US Air Force/Airman 1st Class Joshua M. Carroll
- On December 2, the US Air Force unveiled the B-21 Raider, its first new bomber in over 30 years.
- Very little is known about the B-21’s capabilities, and US officials plan to keep it under wraps.
- But it may be most valuable not for what it can do now but its ability to stay relevant for decades.
What is the best feature of the B-21 Raider? It may not be the new stealth bomber’s range, or its payload, or even its distinctive tailless flying-wing design.
Indeed, despite the media and aviation buffs oohing and ahing over the unveiling of America’s first new bomber in 34 years — a plane that Northrop Grumman described as “the world’s first sixth-generation aircraft” — there is little that we know at this point about the aircraft’s capabilities.
Yet the B-21’s best feature may not be its current capabilities but its future ones.
“The Raider was built with an open-system architecture, which makes it highly adaptable,” Secretary of Defense Lloyd Austin said at the presentation of the B-21, which took place at Northrop Grumman’s plant in Palmdale, California on December 2. “So as the United States continues to innovate, this bomber will be able to defend our country with new weapons that haven’t even been invented yet.”
“The B-21’s edge will last for decades to come,” Austin added.
The B-21 Raider at its unveiling.
U.S. Air Force
An ability to upgrade the B-21 with technology that doesn’t exist yet could enable the bomber to remain a viable weapon for decades, in the same way that the legendary B-52 has been in service since the mid-1950s.
The B-21 isn’t scheduled to make its first flight until 2023, but Northrup already boasts that it is expressly designed to keep up with changing technology.
“To meet the evolving threat environment, the B-21 has been designed from day one for rapid upgradeability,” the company says. “Unlike earlier generation aircraft, the B-21 will not undergo block upgrades. New technology, capabilities and weapons will be seamlessly incorporated through agile software upgrades and built-in hardware flexibility.”
In some cases, the vague promise of future military technology may just be rhetoric; in others, it could be an attempt to buy time for a failing program. The B-21 is still a long way from entering service, and officials have complemented the program, but those expecting it to be a revolutionary design may be disappointed.
The B-21 after its unveiling to the public on December 2.
US Air Force
Flying wings are a mature concept “that was unveiled in the 1940s,” aviation analyst Richard Aboulafia told Insider. Nazi scientists developed the Horten 229, while the US also tinkered with the Northrop YB-49 flying-wing bomber.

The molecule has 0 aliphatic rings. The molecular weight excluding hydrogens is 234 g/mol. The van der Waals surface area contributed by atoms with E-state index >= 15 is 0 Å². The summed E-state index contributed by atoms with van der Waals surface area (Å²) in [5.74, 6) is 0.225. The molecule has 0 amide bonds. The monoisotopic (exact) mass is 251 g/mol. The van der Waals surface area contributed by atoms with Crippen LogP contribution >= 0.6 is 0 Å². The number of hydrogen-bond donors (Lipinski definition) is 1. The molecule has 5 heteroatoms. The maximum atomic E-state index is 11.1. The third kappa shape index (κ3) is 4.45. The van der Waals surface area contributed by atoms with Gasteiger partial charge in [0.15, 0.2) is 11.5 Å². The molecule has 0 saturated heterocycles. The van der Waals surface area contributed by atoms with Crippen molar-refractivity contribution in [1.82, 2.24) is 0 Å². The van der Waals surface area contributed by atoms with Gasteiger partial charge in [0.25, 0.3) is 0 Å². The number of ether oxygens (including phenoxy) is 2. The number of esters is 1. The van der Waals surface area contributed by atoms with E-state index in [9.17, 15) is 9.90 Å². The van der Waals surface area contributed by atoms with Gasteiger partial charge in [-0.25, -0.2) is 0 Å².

But the B-21 project suggests a conscious belief that an aircraft is only as good as its ability to accommodate future innovations.
Indeed, a common denominator of classic warplanes — think the B-52, which is currently being upgraded, or the F-4 Phantom — is their ability to keep up with the times. With a good, adaptable basic design, new weapons, sensors and avionics can be added later.
“If the open architecture concept works, we could be looking at a plane that flies for 60, 70, or 80 years like the B-52,” said Aboulafia, who is managing director at AeroDynamic Advisory.
Betting on the future
A B-52, B-1, and B-2 over Guam in August 2016.
US Air Force/Senior Airman Joshua Smoot
Ironically, all this suggests that while the current capabilities of the B-21 are crucial, they may not be the important ingredient in the aircraft’s long-term success.
For example, range isn’t the problem it once was. While the B-21’s range is classified — some estimates put its reach at 6,000 miles — aerial refueling should enable the Raider to strike anywhere on the planet.
Advances in radar technology, such as anti-stealth radar, might nullify some of the B-21’s stealthiness, but the Raider will also receive better jammers or improved radar-absorbing coatings.
The B-21 will also be armed with new weapons, especially new generations of stand-off weapons. The Air Force, for example, recently asked prospective developers for information about building a new air-launched stand-off missile to be fielded by 2030.
A B-2 drops 500-pound bombs at the Nevada Test and Training Range in September 2007.
Ethan Miller/Getty Images
The B-21 would also seem likely to carry hypersonic weapons in the future. However, Aboulafia was skeptical that it could handle the current models: “Hypersonics would be a little too big for the B-21,” which is smaller than its older cousin, the B-2 Spirit, which debuted in November 1988.
On the other hand, hypersonic missiles will also evolve. The Pentagon has already suggested that the F-15EX fighter could be armed with hypersonic weapons, while Russia has armed MiG-31 fighters with the Kh-47M2 Khinzal, which Moscow calls a hypersonic missile, for use in Ukraine.
Current hypersonic missiles are too big to fit into the bomb bay of smaller stealth aircraft like the F-35, and carrying them externally reduces the aircraft’s stealthiness. But these weapons will become smaller and easier to fit on to platforms such as missile-launching cargo planes.
Buying an aircraft that costs $700 million apiece and betting on future improvements to keep it relevant is a chancy proposition. But if the B-21 is a solid design that is also adaptable, it is not impossible that we could see the Raider flying into the 22nd century.
Michael Peck is a defense writer whose work has appeared in Forbes, Defense News, Foreign Policy magazine, and other publications. He holds a master’s in political science. Follow him on Twitter and LinkedIn.